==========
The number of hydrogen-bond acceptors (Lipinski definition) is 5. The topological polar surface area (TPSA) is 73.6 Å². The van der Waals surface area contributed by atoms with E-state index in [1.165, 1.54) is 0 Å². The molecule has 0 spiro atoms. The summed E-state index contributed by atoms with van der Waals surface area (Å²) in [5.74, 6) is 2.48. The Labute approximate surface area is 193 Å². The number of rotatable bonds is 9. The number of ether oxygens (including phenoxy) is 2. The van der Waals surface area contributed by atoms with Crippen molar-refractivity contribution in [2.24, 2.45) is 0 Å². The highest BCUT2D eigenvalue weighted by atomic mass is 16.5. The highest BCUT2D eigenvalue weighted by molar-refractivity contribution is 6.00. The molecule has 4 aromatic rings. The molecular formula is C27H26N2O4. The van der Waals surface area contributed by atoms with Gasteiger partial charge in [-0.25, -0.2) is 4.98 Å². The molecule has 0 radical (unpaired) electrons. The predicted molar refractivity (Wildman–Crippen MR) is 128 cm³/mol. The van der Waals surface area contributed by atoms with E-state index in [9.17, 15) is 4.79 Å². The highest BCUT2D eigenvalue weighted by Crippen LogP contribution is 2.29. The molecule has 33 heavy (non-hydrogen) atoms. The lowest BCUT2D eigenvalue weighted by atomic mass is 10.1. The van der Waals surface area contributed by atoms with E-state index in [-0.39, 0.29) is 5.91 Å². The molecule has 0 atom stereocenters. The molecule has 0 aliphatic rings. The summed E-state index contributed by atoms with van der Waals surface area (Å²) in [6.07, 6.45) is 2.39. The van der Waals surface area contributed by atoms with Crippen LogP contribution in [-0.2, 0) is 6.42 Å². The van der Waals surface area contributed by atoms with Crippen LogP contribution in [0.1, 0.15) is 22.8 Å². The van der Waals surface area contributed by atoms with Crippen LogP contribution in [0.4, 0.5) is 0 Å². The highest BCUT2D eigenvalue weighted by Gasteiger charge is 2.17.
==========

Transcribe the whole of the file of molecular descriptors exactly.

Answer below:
The number of hydrogen-bond acceptors (Lipinski definition) is 5. The topological polar surface area (TPSA) is 73.6 Å². The van der Waals surface area contributed by atoms with E-state index in [1.165, 1.54) is 0 Å². The molecule has 0 spiro atoms. The summed E-state index contributed by atoms with van der Waals surface area (Å²) in [5.74, 6) is 2.48. The Labute approximate surface area is 193 Å². The number of rotatable bonds is 9. The number of ether oxygens (including phenoxy) is 2. The van der Waals surface area contributed by atoms with Crippen molar-refractivity contribution in [2.24, 2.45) is 0 Å². The highest BCUT2D eigenvalue weighted by atomic mass is 16.5. The highest BCUT2D eigenvalue weighted by molar-refractivity contribution is 6.00. The molecule has 4 aromatic rings. The molecular formula is C27H26N2O4. The van der Waals surface area contributed by atoms with Gasteiger partial charge in [-0.25, -0.2) is 4.98 Å². The molecule has 0 radical (unpaired) electrons. The predicted molar refractivity (Wildman–Crippen MR) is 128 cm³/mol. The van der Waals surface area contributed by atoms with E-state index in [9.17, 15) is 4.79 Å². The highest BCUT2D eigenvalue weighted by Crippen LogP contribution is 2.29. The molecule has 33 heavy (non-hydrogen) atoms. The lowest BCUT2D eigenvalue weighted by atomic mass is 10.1. The van der Waals surface area contributed by atoms with E-state index in [-0.39, 0.29) is 5.91 Å². The molecule has 0 atom stereocenters. The molecule has 0 aliphatic rings. The summed E-state index contributed by atoms with van der Waals surface area (Å²) in [6.07, 6.45) is 2.39. The van der Waals surface area contributed by atoms with Crippen LogP contribution in [-0.2, 0) is 6.42 Å². The van der Waals surface area contributed by atoms with Crippen LogP contribution in [0.1, 0.15) is 22.8 Å². The van der Waals surface area contributed by atoms with Crippen LogP contribution in [0.4, 0.5) is 0 Å². The highest BCUT2D eigenvalue weighted by Gasteiger charge is 2.17.